Furthermore, major US companies with a visible presence in China, such as fast food restaurants and hotel chains, operate as franchises. These US companies do not own their local affiliates but rather license and receive franchise fees, although they may be involved in providing some of the products needed by their franchisees. Thus the presence of these US multinational icons in China does not necessarily show up as FDI in the official tallies.
While the United States considers itself a relatively open economy, CFIUS’s category of “critical infrastructure” includes eleven sectors including basic areas such as agriculture and transport, as well as more sensitive areas such as finance and defense industrial bases. Even Chinese company Shuanghui’s purchase of US pork producer Smithfield Foods had to overcome political opposition in the form of Congressional petitions opposing the acquisition on the grounds of “critical infrastructure.”
Contrary to the high-profile negative sentiments over SOE investments in the United States, a majority of Chinese investment to the United States may actually be private. Nevertheless, the negative sentiments around CFIUS cases may be counterproductive to attracting smaller private Chinese investors. According to the 2015 report to Congress by CFIUS, China ranks number one in terms of CIFIUS reviews, although it ranks fourteenth regarding the amount of foreign investment that is coming into the United States.

Technology Transfers Exacerbate Tensions with the West

While China draws a lot of attention, China’s theft of IP is not so different from what other countries have done historically. Centuries ago, the United States was once a thorn in Britain’s side, snatching up valuable technology that was protected by British law. The United States did the same in the post-World War II period, using Germany’s technology to develop industries that could compete with European companies. The mechanisms through which China manages to acquire foreign IP are also nothing new— weaknesses in China’s IP protection today are similar to those of Korea and Japan in the 1980s and early 1990s.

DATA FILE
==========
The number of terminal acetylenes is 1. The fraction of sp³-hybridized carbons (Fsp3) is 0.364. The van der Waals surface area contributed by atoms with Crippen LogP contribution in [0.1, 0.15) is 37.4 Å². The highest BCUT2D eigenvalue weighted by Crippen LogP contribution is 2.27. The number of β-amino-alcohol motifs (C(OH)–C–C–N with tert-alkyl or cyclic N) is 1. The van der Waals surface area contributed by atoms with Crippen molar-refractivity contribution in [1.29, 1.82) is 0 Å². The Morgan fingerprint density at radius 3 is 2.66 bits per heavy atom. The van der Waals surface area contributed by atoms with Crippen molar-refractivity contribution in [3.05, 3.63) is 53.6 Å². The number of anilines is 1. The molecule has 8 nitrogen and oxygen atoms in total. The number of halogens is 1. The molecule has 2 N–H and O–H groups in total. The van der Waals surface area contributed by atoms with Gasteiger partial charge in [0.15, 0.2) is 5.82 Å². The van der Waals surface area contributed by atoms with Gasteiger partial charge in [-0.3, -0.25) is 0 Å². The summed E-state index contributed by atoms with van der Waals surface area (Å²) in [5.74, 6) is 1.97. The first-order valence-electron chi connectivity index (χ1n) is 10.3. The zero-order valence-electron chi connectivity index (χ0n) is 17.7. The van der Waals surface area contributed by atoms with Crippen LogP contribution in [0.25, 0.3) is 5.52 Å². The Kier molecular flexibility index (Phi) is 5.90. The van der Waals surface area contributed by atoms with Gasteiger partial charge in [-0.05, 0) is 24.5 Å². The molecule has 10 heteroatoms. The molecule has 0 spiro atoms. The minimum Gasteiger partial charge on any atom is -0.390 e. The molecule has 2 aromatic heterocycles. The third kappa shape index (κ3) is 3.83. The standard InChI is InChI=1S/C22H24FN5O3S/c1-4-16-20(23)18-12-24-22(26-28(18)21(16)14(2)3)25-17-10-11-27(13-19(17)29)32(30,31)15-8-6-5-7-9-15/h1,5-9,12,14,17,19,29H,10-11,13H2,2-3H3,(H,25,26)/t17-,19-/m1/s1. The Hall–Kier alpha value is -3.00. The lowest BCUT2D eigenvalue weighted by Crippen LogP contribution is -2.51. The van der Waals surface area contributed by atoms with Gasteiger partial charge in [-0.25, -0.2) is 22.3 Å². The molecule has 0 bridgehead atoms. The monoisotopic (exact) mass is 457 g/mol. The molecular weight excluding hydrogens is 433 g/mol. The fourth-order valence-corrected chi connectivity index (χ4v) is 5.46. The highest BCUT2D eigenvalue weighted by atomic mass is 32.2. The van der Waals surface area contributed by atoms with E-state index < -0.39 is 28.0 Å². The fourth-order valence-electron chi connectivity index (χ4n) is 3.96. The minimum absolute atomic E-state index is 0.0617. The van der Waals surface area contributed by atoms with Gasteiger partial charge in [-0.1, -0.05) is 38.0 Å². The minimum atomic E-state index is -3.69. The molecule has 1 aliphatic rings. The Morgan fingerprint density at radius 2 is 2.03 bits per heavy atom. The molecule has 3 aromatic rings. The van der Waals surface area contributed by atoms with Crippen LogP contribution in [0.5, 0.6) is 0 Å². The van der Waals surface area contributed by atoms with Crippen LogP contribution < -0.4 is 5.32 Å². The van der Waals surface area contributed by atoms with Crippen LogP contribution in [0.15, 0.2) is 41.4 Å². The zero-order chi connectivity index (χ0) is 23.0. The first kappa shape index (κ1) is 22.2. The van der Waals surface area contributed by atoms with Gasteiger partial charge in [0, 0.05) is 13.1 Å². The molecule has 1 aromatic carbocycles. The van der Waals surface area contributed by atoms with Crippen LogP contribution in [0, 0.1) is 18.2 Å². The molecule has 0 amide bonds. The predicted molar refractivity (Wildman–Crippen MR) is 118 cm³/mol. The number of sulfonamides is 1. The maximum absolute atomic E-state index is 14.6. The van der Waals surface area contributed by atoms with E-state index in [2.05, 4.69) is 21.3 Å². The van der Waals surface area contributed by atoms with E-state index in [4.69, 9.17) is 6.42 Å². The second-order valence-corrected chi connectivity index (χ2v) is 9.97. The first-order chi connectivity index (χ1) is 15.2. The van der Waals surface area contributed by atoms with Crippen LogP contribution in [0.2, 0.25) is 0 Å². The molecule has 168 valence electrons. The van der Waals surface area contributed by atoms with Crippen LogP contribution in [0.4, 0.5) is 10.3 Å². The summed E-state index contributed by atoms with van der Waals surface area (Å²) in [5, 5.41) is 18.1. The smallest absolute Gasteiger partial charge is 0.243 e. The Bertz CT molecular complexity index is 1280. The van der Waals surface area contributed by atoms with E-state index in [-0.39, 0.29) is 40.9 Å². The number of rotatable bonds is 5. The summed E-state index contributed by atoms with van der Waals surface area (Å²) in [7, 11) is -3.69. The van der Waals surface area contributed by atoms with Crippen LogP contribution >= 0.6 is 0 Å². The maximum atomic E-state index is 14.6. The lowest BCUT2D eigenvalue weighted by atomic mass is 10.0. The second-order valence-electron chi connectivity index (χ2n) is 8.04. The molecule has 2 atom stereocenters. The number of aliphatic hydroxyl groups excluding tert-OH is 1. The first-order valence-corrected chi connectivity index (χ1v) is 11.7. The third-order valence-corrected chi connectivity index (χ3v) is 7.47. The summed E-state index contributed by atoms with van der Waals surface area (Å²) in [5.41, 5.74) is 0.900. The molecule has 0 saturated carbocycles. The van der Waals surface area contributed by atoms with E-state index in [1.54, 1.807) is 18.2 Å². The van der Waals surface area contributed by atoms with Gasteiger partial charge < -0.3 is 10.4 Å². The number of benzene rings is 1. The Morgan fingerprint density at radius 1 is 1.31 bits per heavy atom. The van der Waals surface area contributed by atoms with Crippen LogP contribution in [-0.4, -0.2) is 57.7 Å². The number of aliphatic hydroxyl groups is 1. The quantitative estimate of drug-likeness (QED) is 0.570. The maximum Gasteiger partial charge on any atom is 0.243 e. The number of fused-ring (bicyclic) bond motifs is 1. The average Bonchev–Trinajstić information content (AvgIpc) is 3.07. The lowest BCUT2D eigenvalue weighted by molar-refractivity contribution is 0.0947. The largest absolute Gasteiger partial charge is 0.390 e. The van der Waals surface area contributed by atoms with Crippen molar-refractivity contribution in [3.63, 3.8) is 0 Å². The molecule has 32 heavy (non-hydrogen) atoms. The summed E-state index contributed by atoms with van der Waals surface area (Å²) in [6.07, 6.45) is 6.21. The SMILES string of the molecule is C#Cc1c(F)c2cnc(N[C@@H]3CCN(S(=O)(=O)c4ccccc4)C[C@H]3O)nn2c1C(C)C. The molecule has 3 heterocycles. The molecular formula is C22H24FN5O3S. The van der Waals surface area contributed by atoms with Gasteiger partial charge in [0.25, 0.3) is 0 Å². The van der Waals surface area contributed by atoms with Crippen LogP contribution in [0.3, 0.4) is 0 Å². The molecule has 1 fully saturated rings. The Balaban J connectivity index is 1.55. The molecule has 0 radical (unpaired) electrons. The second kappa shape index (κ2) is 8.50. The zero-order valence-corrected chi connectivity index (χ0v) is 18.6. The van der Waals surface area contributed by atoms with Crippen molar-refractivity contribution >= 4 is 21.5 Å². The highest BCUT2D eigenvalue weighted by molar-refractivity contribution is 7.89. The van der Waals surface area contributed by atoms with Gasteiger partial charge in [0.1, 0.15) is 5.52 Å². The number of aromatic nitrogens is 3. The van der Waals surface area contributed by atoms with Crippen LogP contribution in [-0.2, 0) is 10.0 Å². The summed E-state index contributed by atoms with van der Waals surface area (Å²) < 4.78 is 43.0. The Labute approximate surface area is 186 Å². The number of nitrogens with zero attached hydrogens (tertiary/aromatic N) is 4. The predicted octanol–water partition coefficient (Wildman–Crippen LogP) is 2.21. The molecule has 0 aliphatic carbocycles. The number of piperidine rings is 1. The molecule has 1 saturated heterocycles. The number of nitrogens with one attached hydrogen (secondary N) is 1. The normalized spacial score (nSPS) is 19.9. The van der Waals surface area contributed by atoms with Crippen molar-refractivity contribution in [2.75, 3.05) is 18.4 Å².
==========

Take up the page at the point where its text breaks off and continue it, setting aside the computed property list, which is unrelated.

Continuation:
The US trade representative’s Special 301 Report designates countries that do not provide adequate IP protection. China has been “watch-listed”— in other words, deemed a “violator”— in each of the last twenty- five years. Countries that began their development earlier, like Japan, Korea, and Taiwan, were all flagged in the early years of the report and eventually fell off the list as their domestic industries developed and regulatory performance improved. Japan was cited yearly until 2000.
Plotting the trends of both GDP growth and overall GDP per capita of these economies and highlighting the designation of these countries in the Special 301 Report in a given year shows us that, for the period over which we have data, these countries tended to be listed as violators when they were growing rapidly and also poor. And they generally fell off the list as they reached a higher level of development. China is in a phase of development where countries are frequently listed as violators—China, India, and Indonesia are listed in every year, and Brazil in twenty- three years. Malaysia and South Korea are cited in thirteen and nineteen years, respectively. Japan was often cited in the early years of the report as well.
Of course, just as not all of Asia’s success can be chalked up to IP piracy, not all of China’s efforts to acquire IP are state sponsored, and not all of it is dependent on the theft of foreign IP. China’s lax IPR protection is not exceptional in a historical context and it is not making more use of technology than we would expect for a country of its level of development, but its size sets it apart from the others.